Sunday Spotlight is a series where we profile individuals in the Young Mormon Feminists community to hear their stories and get to know them a little better through Q&A or their personal narratives. This week we talked with Madeleine.
Who are you and what are you up to?
I’m 18, bi, and currently work at Target. I live with my boyfriend of nearly two years, and spend way too much time on the internet. I plan to start school at a local community college soon in the hopes of becoming an elementary school teacher. My main loves in life are baking, making people happy, making the world a better place through activism, and kids. I’m very passionate about biphobia and bi erasure within and without the queer community, because that’s what I know best.
What makes you a Mormon?
I was raised Mormon by two Mormon parents whose Mormon heritage stretches back on both sides to the days of Joseph Smith. Nearly all of my aunts and uncles, my parents, and two of my four siblings have served missions and attended, or currently attend, BYU. If any of my relatives have ever decided to leave the Church, we never talk about them, because to my knowledge my entire extended family is active in the Church. I like to think that I’ve always had a critical view of the Church, at least in comparison to most people I knew my age at church growing up, but when criticized by non-members for the same things which I found distasteful in the Church, I would suddenly become very defensive of Mormonism and its tenets. Though I am no longer active in the Church, I still consider myself Mormon from a cultural perspective, as Mormonism had a huge influence on my upbringing and on my choices growing up. I also still care deeply about the path of the Church going forward, and I hope to see it improve in the coming years.
What makes you a feminist?
As cliché as it may sound, I think that in some respects I’ve always been a feminist. My mother was and to some extent remains a pretty strong second-wave feminist, so I grew up with her as a good influence in my life. I never felt forced by my family to conform to gender roles and so my interest in children, baking, the liberal arts, and other more traditionally female interests always felt like intentional choices to me rather than compulsory ones, and for that I am grateful. I’ve always enjoyed being a minority within a crowd and fighting to have my voice heard, so in theory activism has interested me for a long time, but I always felt that my Mormonism was not compatible with my desires to fight for the most persecuted among us. About two years ago, I started to realize a couple of things. One, the “Family: a Proclamation to the World” isn’t technically doctrine (otherwise it would have been canonized in subsequent editions of the scriptures) so I could both disagree with a lot of it and still be a good Mormon, and two, despite my dislike of the label “feminist” (I fell pray to the common ailment of being a feminist but not wanting to call myself one because I thought it was a dirty word), I actually agreed with all of feminism’s main tenets, and a lot of its smaller subsets. Since then, I’ve been on a long and beautiful road of self-education about how to be a better and more considerate and intersectional feminist on a day to day basis, and I’m loving every minute of it.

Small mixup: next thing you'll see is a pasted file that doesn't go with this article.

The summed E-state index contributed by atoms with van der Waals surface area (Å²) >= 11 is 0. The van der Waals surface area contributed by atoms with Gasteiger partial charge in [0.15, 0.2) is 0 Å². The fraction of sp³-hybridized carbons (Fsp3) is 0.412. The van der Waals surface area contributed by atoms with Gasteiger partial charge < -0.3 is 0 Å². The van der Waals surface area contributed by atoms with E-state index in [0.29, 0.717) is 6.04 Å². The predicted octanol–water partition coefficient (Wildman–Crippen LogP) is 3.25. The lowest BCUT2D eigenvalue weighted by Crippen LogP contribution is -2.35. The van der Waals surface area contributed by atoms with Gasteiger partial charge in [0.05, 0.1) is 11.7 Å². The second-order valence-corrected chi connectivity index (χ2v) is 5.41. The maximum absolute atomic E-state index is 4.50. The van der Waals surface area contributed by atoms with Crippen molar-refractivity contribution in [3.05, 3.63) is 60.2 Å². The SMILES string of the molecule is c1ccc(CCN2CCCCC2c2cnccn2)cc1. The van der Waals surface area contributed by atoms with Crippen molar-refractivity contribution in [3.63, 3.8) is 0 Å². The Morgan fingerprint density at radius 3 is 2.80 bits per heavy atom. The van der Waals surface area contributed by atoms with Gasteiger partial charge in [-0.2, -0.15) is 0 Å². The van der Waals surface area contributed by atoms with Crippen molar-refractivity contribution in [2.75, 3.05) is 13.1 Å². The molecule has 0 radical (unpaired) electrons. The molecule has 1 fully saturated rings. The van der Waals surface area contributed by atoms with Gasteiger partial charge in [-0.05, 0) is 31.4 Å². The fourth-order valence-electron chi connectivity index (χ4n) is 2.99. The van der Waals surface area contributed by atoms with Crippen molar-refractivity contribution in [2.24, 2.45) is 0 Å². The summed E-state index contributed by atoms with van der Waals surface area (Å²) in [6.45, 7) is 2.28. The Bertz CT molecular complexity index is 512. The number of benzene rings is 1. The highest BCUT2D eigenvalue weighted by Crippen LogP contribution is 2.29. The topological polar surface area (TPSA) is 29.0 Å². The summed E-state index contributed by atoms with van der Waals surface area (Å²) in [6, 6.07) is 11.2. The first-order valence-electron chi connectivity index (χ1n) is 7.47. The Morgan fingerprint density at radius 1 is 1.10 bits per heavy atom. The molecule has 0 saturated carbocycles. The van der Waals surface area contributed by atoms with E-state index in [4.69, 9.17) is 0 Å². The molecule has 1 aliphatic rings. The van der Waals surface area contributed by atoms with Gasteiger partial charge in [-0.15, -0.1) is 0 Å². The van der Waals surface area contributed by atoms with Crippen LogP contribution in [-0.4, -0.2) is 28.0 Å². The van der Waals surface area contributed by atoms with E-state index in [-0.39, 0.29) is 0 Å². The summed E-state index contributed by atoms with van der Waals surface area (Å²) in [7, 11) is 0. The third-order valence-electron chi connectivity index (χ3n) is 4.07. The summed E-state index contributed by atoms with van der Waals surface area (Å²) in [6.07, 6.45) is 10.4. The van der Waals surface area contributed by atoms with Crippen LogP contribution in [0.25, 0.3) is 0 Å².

What makes you a Mormon feminist?
I think that what makes me a Mormon feminist in part is the fact that I discovered YMF at around the same time that I was becoming more and more critical of the church, and more and more interested in a more broader intersectional brand of feminism rather than the pretty privileged “white feminism” I had previously practiced. One of the things I liked and continue to like about being raised a Mormon is that it’s a kind of shortcut to connecting with people. By very nature of the fact that two people are Mormon, it means that they probably share hundreds of similar memories about Sunday school, church camp, and falling asleep in sacrament meeting. They probably know hundreds of the same object lessons and songs, and most likely even share a few relatives. As I started to drift away from mainstream Mormonism, I felt a real loss of that feeling of similarity. In YMF, I rediscovered that sense of community and solidarity tenfold. Not only did these people share my upbringing and my family’s faith, but they also cared about the same social issue that I did, and about helping our church to become more Christlike and good to all of its members, even if they didn’t fit their vision of the model member. In Mormon feminism, I found a community and a real purpose for my activism. There are real people in the church who are suffering because of some of its teachings and practices, and WE CAN HELP THEM. I am a Mormon feminist in short because I identify as both a Mormon and a feminist, and I care deeply about the intersection of those two worlds and the richly diverse community which has sprung up to fill the apparent chasm between them.
Where do you see yourself in ten years?
In ten years, I see myself married, perhaps to my current boyfriend, perhaps with a kid, teaching at an underprivileged elementary school and fighting hard to teach my students that they are beautiful, wonderful, worthwhile people who have infinite worth and possibilities in life, despite the forces which seek to convince them otherwise.
Any parting words for us?
You are all wonderful people, and you teach me something new each day. I hope that I can do the same for you and that together we can become a little better at feminism every day. Thank you!